Monday, October 26, 2009

Weekly Market Commentary


FX rates pushing boundaries amid generalised US dollar weakness, so much so that Brazil imposed a tax on foreign investment in domestic bonds and equities to stem hot money flows (the tax does not apply to foreign direct investment). This saw the real back up a tiny bit from its strongest this year at 1.697 per greenback, though other major currencies are trading at extremes: Swiss franc 1.0033, Euro $1.5061, Australian dollar $0.9330, Kiwi $0.7635; sterling and yen lagging. This pushed many commodities higher, LME Lead and Zinc the best performers among the metals, +11% this week alone, CBoT Wheat +12%, Nymex Crude Oil to $82.00 per barrel, and ICE Cocoa at $3412 per tonne its most expensive since the 1970's. Most stock indices are up on the week, some to new highs for this year, but others have been rattled - obviously the Bovespa on the tax move and to a greater extent India -6.00% from last week's peak, and Jakarta -5.00% (these three are of course among this year's biggest gainers), also Italy's MIB -3.75% on rumours of budget-minded economy minister Tremonti's possible resignation on PM Berlusconi's decision to cut taxes. Money market rates are unchanged though some are starting to wonder how things will turn out over year-end. Treasury yields backed up a little again but remain well within recent ranges.

Political and Economic Developments

Stock markets defy gravity, propelled by stimulus packages, while the so-called 'real' economy remains mired in debt and doubt. Mervyn King this week said, 'to paraphrase a wartime leader, never in the field of financial endeavour has so much money been owed by so few to so many'. Contrary to expectations UK Q3 GDP shrank by 0.4%, the sixth consecutive quarterly decline (the longest on record) so that annually the drop was 'just' -5.2% from -5.5% in Q2. Great! With VAT set to return to 17.5% in January, the boost from its reduction to 15.0% has been minimal, Retail Sales flat on the month to September as they were in August, though +2.4% Y/Y from May's low of -2.3%. Next: the £400M 'cash for bangers' will run out. Meanwhile Royal Mail is on strike protesting management chaos.

Underlying Themes

Fat cats' pay and banker bonuses castigated in the media and pounced upon by politicians trying to garner public support. Without a hint of irony UK MP's, whose snouts have been in the expenses trough for a decade or more, appoint the unelected to arbitrarily decide on compensation. Ahead of a government-commissioned review of corporate governance the Confederation of British Industry issued a warning on pay and the reputational risk involved because, 'unless they find some way of hitting the reset button over the next year or two, politicians around the world will attempt to do the job for them'. The US is no different with its 'pay tzar' (czar?) Kenneth Feinberg this week slashing top execs cash pay at TARP bailout firms by up to 94% and stopping country club membership fees among other perks. The rules are not retroactive and hadn't some of these chaps already agreed to work for $1? Meanwhile not a peep as to what to do with Fannie Mae and Freddie Mac, the government sponsored agencies that are the rotten core at the very centre of this putrid barrel. The risk and reality is that vast swathes of US business have been nationalised and now there will be no really talented individuals who will want to work at these defunct industries because of political interference and an economic straightjacket. They are doomed to lumber on as inefficiently as any arm of a bureaucratic nightmare, needing regular intravenous top-ups of their drug of choice - taxpayers' money.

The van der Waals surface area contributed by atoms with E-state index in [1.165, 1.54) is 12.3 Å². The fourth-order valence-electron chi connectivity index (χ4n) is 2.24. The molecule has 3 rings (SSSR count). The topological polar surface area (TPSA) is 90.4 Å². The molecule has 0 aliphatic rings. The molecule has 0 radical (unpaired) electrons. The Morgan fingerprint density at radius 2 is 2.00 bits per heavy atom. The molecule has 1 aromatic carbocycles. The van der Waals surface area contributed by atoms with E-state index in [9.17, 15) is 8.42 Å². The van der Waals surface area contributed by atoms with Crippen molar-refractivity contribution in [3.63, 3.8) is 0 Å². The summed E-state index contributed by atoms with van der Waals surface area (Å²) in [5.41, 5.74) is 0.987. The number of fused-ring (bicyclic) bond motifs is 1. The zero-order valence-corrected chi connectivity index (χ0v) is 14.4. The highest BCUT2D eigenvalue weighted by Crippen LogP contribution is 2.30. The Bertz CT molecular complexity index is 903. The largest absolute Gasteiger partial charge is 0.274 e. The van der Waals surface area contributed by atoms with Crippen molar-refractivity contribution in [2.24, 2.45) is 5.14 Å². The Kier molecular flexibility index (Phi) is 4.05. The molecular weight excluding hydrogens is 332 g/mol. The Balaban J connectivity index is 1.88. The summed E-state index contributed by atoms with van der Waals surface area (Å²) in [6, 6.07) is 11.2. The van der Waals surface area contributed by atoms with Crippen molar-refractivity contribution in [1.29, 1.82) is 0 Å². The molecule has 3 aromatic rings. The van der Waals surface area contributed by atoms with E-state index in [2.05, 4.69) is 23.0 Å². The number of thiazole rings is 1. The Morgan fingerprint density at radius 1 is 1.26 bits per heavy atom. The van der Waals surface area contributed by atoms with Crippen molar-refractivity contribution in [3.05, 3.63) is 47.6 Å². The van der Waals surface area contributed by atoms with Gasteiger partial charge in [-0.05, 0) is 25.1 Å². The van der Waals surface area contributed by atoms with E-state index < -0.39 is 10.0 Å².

What to watch for next week

Monday the 26th holidays in Austria, Hong Kong, Ireland and New Zealand and just UK October Hometrack Housing Survey and German November GfK Consumer Confidence. Tuesday US August CaseShiller Home Prices, EZ16 September M3 Money Supply, UK October CBI Distributive Trades and US Consumer Confidence. Wednesday Japan September Retail Trade and October Small Business Confidence, CPI for the various German states, US September Durable Goods Orders and New Home Sales while the Norges Bank decides on rates (expected +25 basis points to 1.50%). Thursday Japan September Industrial Production, Corporate Services Prices, UK Net Consumer Credit, Mortgage Approvals, Bank Lending and Money Supply, German October Unemployment, Eurozone Consumer Confidence, and US Q3 GDP. Friday Japan September Jobless, Household Spending, Housing Starts, Construction Orders, National CPI, Tokyo October CPI, UK GfK Consumer Confidence. Then German September Retail Sales, EZ16 Unemployment, US Personal Income and Spending, Core PCE, Q3 Employment Cost Index, October Chicago Purchasing Managers and final University of Michigan Confidence. Sunday November 1st All Saints Day with presidential elections in Tunisia and Uruguay; All Souls holidays the day after.

Positioning and Technical Analysis

Jumpy, nervy markets are likely during this last week of October, each instrument working to its own dynamics and liable to bad news coming from offside; US dollar weakness might take a breather but don't bank on it. Treasury yields should hold at current levels with a wary eye on indices where there is no room for complacency.

Mizuho Corporate Bank


The information contained in this paper is based on or derived from information generally available to the public from sources believed to be reliable. No representation or warranty is made or implied that it is accurate or complete. Any opinions expressed in this paper are subject to change without notice. This paper has been prepared solely for information purposes and if so decided, for private circulation and does not constitute any solicitation to buy or sell any instrument, or to engage in any trading strategy.

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